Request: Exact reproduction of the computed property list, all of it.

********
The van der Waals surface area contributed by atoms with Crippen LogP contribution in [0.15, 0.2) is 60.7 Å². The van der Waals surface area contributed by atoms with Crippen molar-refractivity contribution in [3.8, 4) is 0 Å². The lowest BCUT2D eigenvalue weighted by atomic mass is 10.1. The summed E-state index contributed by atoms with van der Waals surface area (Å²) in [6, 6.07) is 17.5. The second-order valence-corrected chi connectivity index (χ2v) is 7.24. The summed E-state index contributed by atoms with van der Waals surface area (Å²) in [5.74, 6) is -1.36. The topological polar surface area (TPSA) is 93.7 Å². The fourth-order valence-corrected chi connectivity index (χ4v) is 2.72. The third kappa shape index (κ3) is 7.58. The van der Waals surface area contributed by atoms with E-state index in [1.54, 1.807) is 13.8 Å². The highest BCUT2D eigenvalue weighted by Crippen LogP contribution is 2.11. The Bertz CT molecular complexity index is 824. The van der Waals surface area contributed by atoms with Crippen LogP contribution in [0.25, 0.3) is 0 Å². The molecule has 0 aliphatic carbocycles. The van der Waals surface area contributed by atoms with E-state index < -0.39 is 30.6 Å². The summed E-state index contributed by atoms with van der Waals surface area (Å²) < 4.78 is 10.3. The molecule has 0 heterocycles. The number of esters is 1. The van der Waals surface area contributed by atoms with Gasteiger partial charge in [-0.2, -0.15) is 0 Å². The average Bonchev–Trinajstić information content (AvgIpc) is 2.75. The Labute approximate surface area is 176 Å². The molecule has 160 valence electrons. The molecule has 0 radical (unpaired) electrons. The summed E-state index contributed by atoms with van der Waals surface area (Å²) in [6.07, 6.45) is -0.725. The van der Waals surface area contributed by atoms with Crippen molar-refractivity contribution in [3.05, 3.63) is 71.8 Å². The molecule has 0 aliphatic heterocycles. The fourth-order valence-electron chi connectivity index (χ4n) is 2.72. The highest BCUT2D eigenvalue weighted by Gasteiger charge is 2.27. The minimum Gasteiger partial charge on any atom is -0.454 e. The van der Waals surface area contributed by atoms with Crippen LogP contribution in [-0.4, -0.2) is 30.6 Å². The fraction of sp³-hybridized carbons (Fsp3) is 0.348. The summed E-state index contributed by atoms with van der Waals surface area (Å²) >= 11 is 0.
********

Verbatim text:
The van der Waals surface area contributed by atoms with Crippen LogP contribution in [0.15, 0.2) is 60.7 Å². The van der Waals surface area contributed by atoms with Crippen molar-refractivity contribution in [3.8, 4) is 0 Å². The lowest BCUT2D eigenvalue weighted by atomic mass is 10.1. The summed E-state index contributed by atoms with van der Waals surface area (Å²) in [6, 6.07) is 17.5. The second-order valence-corrected chi connectivity index (χ2v) is 7.24. The summed E-state index contributed by atoms with van der Waals surface area (Å²) in [5.74, 6) is -1.36. The topological polar surface area (TPSA) is 93.7 Å². The fourth-order valence-corrected chi connectivity index (χ4v) is 2.72. The third kappa shape index (κ3) is 7.58. The van der Waals surface area contributed by atoms with E-state index in [1.54, 1.807) is 13.8 Å². The highest BCUT2D eigenvalue weighted by Crippen LogP contribution is 2.11. The Bertz CT molecular complexity index is 824. The van der Waals surface area contributed by atoms with Crippen LogP contribution in [0.25, 0.3) is 0 Å². The molecule has 0 aliphatic carbocycles. The van der Waals surface area contributed by atoms with E-state index < -0.39 is 30.6 Å². The summed E-state index contributed by atoms with van der Waals surface area (Å²) < 4.78 is 10.3. The molecule has 0 heterocycles. The number of esters is 1. The van der Waals surface area contributed by atoms with Gasteiger partial charge in [-0.2, -0.15) is 0 Å². The average Bonchev–Trinajstić information content (AvgIpc) is 2.75. The Labute approximate surface area is 176 Å². The molecule has 160 valence electrons. The molecule has 0 radical (unpaired) electrons. The summed E-state index contributed by atoms with van der Waals surface area (Å²) in [6.07, 6.45) is -0.725. The van der Waals surface area contributed by atoms with Crippen molar-refractivity contribution in [3.05, 3.63) is 71.8 Å². The molecule has 0 aliphatic heterocycles. The fourth-order valence-electron chi connectivity index (χ4n) is 2.72. The highest BCUT2D eigenvalue weighted by Gasteiger charge is 2.27. The minimum Gasteiger partial charge on any atom is -0.454 e. The van der Waals surface area contributed by atoms with Crippen LogP contribution in [-0.4, -0.2) is 30.6 Å². The fraction of sp³-hybridized carbons (Fsp3) is 0.348. The summed E-state index contributed by atoms with van der Waals surface area (Å²) >= 11 is 0.